A travel writer I know used to have rotten teeth. He said it would cost several thousand dollars to have them fixed, because he had no health insurance. But he got them fixed eventually – for a fraction of that amount.
How did he do it? He went on vacation – to Costa Rica. (Read more about this subject here.)
“Dental work – the quality of dentists – is really good in Costa Rica,” he explained, flashing a perfect, white smile. “And really inexpensive.”
So cheap, in fact, he said the cost of airline tickets from Tampa for himself – and his wife – plus ten days in a nice hotel and all the dental work cost less than half of what just the dental work would have cost in the U.S.
“I called it a ‘dental health’ vacation,” he laughed.
I could relate. Recently, I stopped in The Philippines for a few days at the Peninsula Hotel in Manila. Manila being the shopping mecca that it is, I went into one of the malls and found myself soon browsing through an optical store.
One of the attractive female clerks commented that she could turn the RayBan sunglasses I was carrying into reading sunglasses in an hour or two (even though it was Saturday!). And she quoted a really low price.
“But you don’t even know my prescription,” I protested.
“Come around here,” she said, motioning me behind a partition. Back there was a optical evaluation clinic. She gave me a full – and free – eye exam. “I think we can give you a little better vision,” she said confidently.
And she did. In fact, I was so happy with the improvement, I had them make regular glasses for me too, with really high quality Bulgari titanium frames.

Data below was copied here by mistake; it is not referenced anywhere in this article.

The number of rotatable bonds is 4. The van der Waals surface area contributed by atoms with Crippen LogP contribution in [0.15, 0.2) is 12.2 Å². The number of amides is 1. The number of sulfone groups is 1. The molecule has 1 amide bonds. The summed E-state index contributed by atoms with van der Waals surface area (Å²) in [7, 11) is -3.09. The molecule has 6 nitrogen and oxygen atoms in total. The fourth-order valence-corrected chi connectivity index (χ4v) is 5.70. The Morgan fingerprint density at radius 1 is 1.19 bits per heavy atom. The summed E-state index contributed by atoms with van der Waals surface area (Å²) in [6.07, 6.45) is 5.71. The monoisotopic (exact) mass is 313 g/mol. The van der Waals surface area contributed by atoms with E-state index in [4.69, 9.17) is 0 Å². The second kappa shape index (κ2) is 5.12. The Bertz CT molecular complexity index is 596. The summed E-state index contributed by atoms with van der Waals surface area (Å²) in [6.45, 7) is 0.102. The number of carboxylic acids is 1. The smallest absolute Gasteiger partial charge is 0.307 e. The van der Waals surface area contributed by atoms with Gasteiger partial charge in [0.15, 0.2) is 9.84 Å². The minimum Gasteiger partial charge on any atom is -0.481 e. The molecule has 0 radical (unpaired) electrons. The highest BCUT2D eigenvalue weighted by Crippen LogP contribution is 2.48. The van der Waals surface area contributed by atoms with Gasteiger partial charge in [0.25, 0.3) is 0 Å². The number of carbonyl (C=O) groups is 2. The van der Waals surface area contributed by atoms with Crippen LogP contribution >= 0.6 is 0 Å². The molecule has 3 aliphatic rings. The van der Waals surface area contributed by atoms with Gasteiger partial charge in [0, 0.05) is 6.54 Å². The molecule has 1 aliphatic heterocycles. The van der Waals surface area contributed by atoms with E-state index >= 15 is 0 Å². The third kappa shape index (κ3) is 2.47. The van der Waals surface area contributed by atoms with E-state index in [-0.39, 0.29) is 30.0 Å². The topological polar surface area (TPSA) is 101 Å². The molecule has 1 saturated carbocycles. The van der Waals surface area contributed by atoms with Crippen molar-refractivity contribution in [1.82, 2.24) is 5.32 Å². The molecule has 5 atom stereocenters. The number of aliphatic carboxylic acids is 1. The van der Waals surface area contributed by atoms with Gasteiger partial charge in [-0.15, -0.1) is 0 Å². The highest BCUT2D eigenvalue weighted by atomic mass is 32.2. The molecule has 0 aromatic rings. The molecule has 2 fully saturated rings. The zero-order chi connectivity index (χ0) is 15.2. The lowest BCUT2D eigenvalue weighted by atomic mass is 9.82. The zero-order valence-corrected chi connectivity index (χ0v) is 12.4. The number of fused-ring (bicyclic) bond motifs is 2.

When the bill came to less than $220 – for everything, I was stunned. Back home in California, a full eye exam – which I was overdue for – would have cost me $450. Equal quality glasses would have cost me more than $1,200 (the list price of the Bulgari frames was over $1,100!). And I would have had to wait a week or ten days for them.
I realized that I, too, had just taken a “health vacation”. Round trip airfare to Manila from LAX, a couple of nights in the swank Peninsula, and my glasses cost well under the $1,200 that I would have spent at home.
It’s not news that Americans pay through the nose for crappy health care, especially compared to much of the rest of the world. Politicians are currently saying they plan to fix this – although (based on past performance) I fear they may only make things worse.
Plenty of Americans already head for Mexico or Canada to get discount medical, dental and pharmaceutical care. Crossing the border isn’t as easy as it used to be, of course, pre-9/11. And Mexico’s drug wars are now deterring many casual border-crossers. There’s actually an entire website devoted to “medical tourism” opportunities around the world.
But let’s consider this idea of taking a holiday for your health. Find an exotic location, with good, low-cost medical care. This idea has some real potential.
One more example: Years ago, I remember canceling a trip to Monaco once, with a pregnant wife, who worried she might go into premature labor. She had the baby in the States, and of course it cost us several thousand dollars, even though the doctor botched the delivery. Later, we found out, even as tourists, if she’d needed to have the baby in Monaco, not only would we have been welcomed at the principality’s fine hospitals, and attended by highly regarded doctors, it would have cost us nothing. Dang.
November 5, 2009